There is no shortage of voices giving you home improvement advice. The problem is finding one you can trust. Because I do not know everything about all aspects of home improvement, in addition to my personal experience I rely on outside voices for information.
Not all sources are the same; some have greater weight than others. Designations change over time, too. And these classes are not set in stone; there is overlap.
Class 1 sources are honest and forthright in their intentions and are mostly accurate.
Tradeperson Content Creator
These are people who spend their days working in a trade–plumbing, electrical, tile, etc.–and their nights writing about it in a clear, smart manner.
- The Floor Elf
- Essential Craftsman
Trade publications are for people who work in the home renovation and building industries. These tend to also have a print component and have paid subscribers. Because these companies have money to pay writers to do primary research, information tends to be highly accurate. A downside of these being corporate-published is you don’t get off-the-cuff, informal advice; everything is vetted by a group of editors.
- Fine Homebuilding
- Fine Woodworking
Personal Blog/Site – Home Related
These are people who run their own home improvement related blogs or sites and they relate their own experiences. While not trained experts, but they have a lot of ambition and desire to learn about home improvement and design. The least trustworthy element is that many of them write posts “sponsored by” companies, which reduces their objectivity.
- Young House Love
- Designer Trapped In Lawyer’s Body
- Ana White
Forums mainly populated by people who work in the trades–construction, electrical, plumbing, etc. These are people who have good authority on their subjects, at least their own personal take on things.
- John Bridge
- Contractor Talk
Mainstream Media – Home Related
Publications aimed at do it yourselfers, not professionals, yet these publications are only home-related, not general interest.
- Family Handyman
- This Old House
Class 2 home advice sources may have one-sided view (industry lobby groups and company sites, for example), but this doesn’t mean that they are inaccurate; they are just advancing the company line. Class 2 sources might also be sources that are not imbalanced (e.g., DIYer forums), but can be filled with people who may or may not know what they’re talking about.
Industry Lobby Group
These are groups that represent only one group of people and thus they have only one point of view.
- Vinyl Siding Institute
- National Fenestration Council
Mainstream Media – General
These are mainly newspapers. On the rare occasion when they cover DIY-type home improvement topics, quality tends to be adequate because the writers take a little more time than the usual web content writer.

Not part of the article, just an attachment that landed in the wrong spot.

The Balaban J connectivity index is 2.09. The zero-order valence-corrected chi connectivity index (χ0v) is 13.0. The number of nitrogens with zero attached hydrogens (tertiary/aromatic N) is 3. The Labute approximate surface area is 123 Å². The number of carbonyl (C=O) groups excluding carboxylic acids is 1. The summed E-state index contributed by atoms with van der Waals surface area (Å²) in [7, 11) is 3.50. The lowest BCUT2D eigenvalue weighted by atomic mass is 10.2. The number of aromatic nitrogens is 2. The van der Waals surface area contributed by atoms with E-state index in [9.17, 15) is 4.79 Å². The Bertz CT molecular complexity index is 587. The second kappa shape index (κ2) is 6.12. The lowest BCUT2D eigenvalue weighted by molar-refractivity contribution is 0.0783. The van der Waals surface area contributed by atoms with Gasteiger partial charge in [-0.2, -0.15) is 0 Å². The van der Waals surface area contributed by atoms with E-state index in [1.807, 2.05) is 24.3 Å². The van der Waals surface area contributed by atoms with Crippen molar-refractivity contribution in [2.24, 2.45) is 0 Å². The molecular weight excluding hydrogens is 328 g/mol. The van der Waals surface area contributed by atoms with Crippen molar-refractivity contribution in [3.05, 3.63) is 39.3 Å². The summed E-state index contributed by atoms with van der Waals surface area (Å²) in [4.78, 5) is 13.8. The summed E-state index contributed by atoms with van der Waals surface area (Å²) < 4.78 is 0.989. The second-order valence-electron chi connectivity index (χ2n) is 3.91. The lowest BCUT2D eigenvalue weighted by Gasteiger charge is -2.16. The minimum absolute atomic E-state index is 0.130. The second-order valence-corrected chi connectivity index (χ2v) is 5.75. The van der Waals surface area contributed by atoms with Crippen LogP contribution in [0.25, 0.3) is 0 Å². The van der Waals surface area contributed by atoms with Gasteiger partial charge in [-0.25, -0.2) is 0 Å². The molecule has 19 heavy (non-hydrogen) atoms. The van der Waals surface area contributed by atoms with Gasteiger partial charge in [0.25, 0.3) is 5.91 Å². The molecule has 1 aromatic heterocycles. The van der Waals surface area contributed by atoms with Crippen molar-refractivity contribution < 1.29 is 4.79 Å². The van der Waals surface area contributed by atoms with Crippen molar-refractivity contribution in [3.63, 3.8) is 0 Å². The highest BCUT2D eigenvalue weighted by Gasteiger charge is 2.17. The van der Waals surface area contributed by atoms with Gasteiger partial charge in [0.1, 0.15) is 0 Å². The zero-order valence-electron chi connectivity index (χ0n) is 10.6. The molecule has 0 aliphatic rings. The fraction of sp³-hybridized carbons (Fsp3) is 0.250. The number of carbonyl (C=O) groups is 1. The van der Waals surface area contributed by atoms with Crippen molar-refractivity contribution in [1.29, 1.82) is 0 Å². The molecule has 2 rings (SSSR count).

- Los Angeles Times
- New York Times
Forum – Home Related
Home-only forums frequented by people who do not work in the industry.
- GardenWeb (Houzz)
- DIY Network
Naturally, these sites cannot be expected to offer balanced views on their products. But often they are the best and only source of hard data. on a product. In rare instances, like Homax (below), they do have user-reviews that give a fair view of the products.
- DuPont Corian
Class 3 sources can range the merely suspect sources to those that are blatantly dishonest.
Forum – General
These are general interest forums (Reddit included) which may incidentally have some home improvement advice.
- Stack Exchange
Personal Blog/Site – General Interest
This is rare, but sometimes a person running a general interest blog or site will dispense good home improvement advice. A typical thing might be a guy who runs a blog about cars but publishes an inspired post about building a home movie theater in his back bedroom.
Inexpertly written home improvement advice. Often this advice is written by people who have never picked up a saw. The advice is typically cribbed together from other sources.
Contracting matching sites’ main interest is to make money from contractors (a collective term for people working in the home industry) by matching the contractors to work. Home-related content is only incidental and is usually not very good.
Compared to other topics (dating, making money, etc.), there are not many sites in the home improvement industry devoted to making a buck off of affiliate commissions. Replacement windows, though, is one topic where you will find a lot of affiliates, though this has tapered off in recent years.